Four remaining clubs wisely build with young talent, key moves
By Richard Justice
Baseball's top nine payroll teams have all been sent home. Take a moment to wrap your mind around that one. It isn't just about the money anymore, is it?
The Kansas City Royals, who once fretted about being able to compete, are now the most experienced team in the postseason. Yep, something has changed, and not in a small way.
These days, winning is about about investing in player development and developing a blueprint and being patient with that blueprint. It's about hiring great talent evaluators and listening when they see something in a Marco Estrada others might not.
It's about understanding that Alex Gordon and Kevin Pillar and Juan Lagares are players who contribute to winning even if some traditional statistics don't immediately reveal how impactful they are.
It's about trusting talent, pure talent, regardless of age. It's about understanding the complex stew that goes into winning.
Those are among the lessons to be learned from the Cubs and Mets as they advanced to the National League Championship Series and from the Blue Jays and Royals as they prepare to play Game 1 of the American League Championship Series tonight at 7:30 ET on FOX.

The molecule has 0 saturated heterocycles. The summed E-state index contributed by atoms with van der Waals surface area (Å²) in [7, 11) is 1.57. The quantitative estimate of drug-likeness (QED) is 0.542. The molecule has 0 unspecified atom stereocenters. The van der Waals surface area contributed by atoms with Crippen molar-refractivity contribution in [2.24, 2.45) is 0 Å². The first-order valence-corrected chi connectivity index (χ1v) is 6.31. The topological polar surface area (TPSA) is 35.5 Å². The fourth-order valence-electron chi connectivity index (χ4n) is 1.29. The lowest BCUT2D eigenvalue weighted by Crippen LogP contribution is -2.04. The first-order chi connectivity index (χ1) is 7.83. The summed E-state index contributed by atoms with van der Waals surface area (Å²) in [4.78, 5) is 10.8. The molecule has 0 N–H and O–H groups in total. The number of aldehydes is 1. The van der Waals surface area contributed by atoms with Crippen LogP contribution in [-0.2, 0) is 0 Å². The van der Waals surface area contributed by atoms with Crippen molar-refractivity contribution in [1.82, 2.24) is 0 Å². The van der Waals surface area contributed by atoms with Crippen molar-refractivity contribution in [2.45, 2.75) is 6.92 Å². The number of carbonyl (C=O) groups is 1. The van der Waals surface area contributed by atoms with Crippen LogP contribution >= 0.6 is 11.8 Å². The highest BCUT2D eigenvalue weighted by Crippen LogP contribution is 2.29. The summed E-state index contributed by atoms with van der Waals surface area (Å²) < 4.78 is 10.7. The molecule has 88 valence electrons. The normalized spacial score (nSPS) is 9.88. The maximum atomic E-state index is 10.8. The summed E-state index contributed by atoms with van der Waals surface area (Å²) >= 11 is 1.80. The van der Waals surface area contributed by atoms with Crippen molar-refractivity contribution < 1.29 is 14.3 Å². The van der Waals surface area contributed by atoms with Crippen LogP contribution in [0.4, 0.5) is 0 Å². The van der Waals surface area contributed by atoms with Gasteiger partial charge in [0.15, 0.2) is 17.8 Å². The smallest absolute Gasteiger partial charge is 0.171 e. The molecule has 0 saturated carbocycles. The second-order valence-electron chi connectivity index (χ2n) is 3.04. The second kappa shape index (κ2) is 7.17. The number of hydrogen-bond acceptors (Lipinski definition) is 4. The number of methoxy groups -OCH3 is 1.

Of the four teams in the League Championship Series, only the Blue Jays cracked the payroll top 10 (and they're 10th). The Cubs are 13th, the Royals 16th and the Mets 21st.
That's an average payroll rank of 15th. To take it a step further, six of the top nine payroll clubs didn't make the postseason. Seven of them didn't get into a postseason series.
The Mets, Cubs and Blue Jays didn't make the postseason in 2014, and that's a trend, too. In the last three seasons, 18 of the 30 teams in the Majors have played at least one postseason series. In the last nine seasons, 12 franchises have played in the World Series at least once.
Let's pause for a reminder that payroll is cyclical, that salaries are a function of service time AND talent. So the Cubs and Mets eventually will have to pay all those young guys big bucks. The Royals have already had to make some tough decisions. For instance, in allowing James Shields and Billy Butler to depart via free agency.